I was standing at the corner early one morning, waiting for the go ahead to
cross the busy city street. The corner was packed full of people. It was raining and foggy out. I stood there patiently waiting with my black pok-a-dot umbrella, sipping my luke warm coffee.
A few people sauntered up to the crowd and started debating something. I couldn’t decipher the words until the conversation got a little louder. I kept looking straight ahead as though I heard nothing, something I am accustomed to doing mostly when I work in the city.
As I waited, I starting paying attention to the variety of umbrellas and rain boots people were displaying as they shuffled off to work. I stopped hearing the conversations around me, lost in my observations & thoughts. I got jilted back when a woman lost her temper shouting, “You know, you’re nothing but a rube! You have no idea what you are talking about! So naive, I can’t even stand another minute talking to you. I’m walking to the next block. Don’t follow me!!”
“A rube, ” I thought, “what is that?”
The sign changed and we all quickly walked across the street with our poker faces in place. A couple of men passed me speaking Russian, a guy flew past on his rented City Bank bike, splattering street water on some executives.
I had no idea what a rube was but I knew I’d google it later and that it was clearly not something I’d ever call someone. Still, it’s interesting how just walking a mile and a half to work can broaden your vocabulary.
Later on in the day, back at the train station, I read the train schedule for the Hudson Line and walked to track 13. I found a seat and called my mother to see if she could bring my daughter to Girl Scouts that night. While we were on the phone, the conductor made an important announcement informing us that they had to “change some equipment” on our train and that we needed to board the train at track 33 instead. As I power walked to track 33 with everyone else, I overheard a couple of people reading Metro North news on one of the TV screens in the station, “Now there was a fire on the train somewhere?” Strangely, it didn’t phase me. These trains are more than 30 years old.
It struck me that if I was deaf or hard-of-hearing, I wouldn’t have gotten that message from the conductor. I would have seen everyone on the train getting up and exiting quickly, wondering in this day and age, what in the world was going on. I would have followed the group from my train car, paying close attention to if they were mostly all going to the same place. That is, if I wasn’t sleeping. We (people who can hear) take information that we so easily receive for granted. And most of us don’t stop to think about the people who are not getting that same pertinent information. We don’t always do it on purpose. We just make this subconscious assumption that we’re all on the same page.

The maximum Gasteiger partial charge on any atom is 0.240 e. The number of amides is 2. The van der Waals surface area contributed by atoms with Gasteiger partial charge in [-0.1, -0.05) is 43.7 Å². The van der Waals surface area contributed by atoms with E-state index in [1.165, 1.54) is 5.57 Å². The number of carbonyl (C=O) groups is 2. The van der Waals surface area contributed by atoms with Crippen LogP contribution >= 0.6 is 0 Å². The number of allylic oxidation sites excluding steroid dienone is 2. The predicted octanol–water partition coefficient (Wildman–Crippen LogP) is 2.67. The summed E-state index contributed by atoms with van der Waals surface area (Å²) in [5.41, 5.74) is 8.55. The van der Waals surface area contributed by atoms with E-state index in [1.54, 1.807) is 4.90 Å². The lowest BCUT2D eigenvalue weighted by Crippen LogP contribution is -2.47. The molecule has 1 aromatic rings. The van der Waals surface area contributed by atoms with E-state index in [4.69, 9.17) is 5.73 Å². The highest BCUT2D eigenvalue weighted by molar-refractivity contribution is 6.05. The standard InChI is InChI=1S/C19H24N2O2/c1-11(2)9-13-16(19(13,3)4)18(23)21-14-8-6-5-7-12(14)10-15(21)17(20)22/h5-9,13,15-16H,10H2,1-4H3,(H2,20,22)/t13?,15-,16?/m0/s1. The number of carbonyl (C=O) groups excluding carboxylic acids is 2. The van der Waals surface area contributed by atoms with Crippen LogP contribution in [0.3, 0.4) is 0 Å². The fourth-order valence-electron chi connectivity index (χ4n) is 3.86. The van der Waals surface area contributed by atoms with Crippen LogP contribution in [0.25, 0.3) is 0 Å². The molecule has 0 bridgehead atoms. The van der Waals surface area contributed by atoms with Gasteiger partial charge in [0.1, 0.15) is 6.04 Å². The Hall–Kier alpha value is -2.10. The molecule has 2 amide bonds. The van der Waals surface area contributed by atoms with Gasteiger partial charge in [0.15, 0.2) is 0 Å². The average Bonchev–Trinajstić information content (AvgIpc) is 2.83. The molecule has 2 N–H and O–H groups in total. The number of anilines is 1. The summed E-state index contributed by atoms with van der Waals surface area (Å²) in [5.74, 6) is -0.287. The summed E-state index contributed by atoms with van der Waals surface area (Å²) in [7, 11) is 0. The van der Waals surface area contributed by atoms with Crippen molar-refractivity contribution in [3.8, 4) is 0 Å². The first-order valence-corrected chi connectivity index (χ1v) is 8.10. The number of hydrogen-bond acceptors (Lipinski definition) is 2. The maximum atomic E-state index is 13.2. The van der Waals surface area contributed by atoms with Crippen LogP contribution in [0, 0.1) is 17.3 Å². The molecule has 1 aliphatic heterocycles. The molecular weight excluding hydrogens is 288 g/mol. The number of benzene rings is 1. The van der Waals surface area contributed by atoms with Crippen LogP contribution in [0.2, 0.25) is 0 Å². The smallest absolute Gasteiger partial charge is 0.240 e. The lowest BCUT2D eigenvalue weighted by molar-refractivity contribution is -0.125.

Then, I thought about that woman losing her temper and calling someone a rube. I thought about the vocabulary that I’ve acquired from reading and hearing other people in their conversations. We take incidental learning for granted. Countless hours are spent teaching deaf and hard-of-hearing kids things we all learn without trying because we just happen to hear it. It made me think about an elementary school student I work with every week and all of the vocabulary that comes up in lessons that she isn’t familiar with. She remembers the things that she learns with her eyes and the way it feels to talk about things in American Sign Language and she’s just learning to read. She’s not hearing any of these words, we are showing them to her on a page, then showing her how to sign the concept and use it in signed conversation. It requires a lot more work for a deaf child to retain English vocabulary than it does for kids who can hear & hear it often. Also, remembering how to use new vocabulary words in ASL is much different than being able to recognize the written word & remember it’s meaning.
Just some random musings of a Sign Language Interpreter at the end of her work day…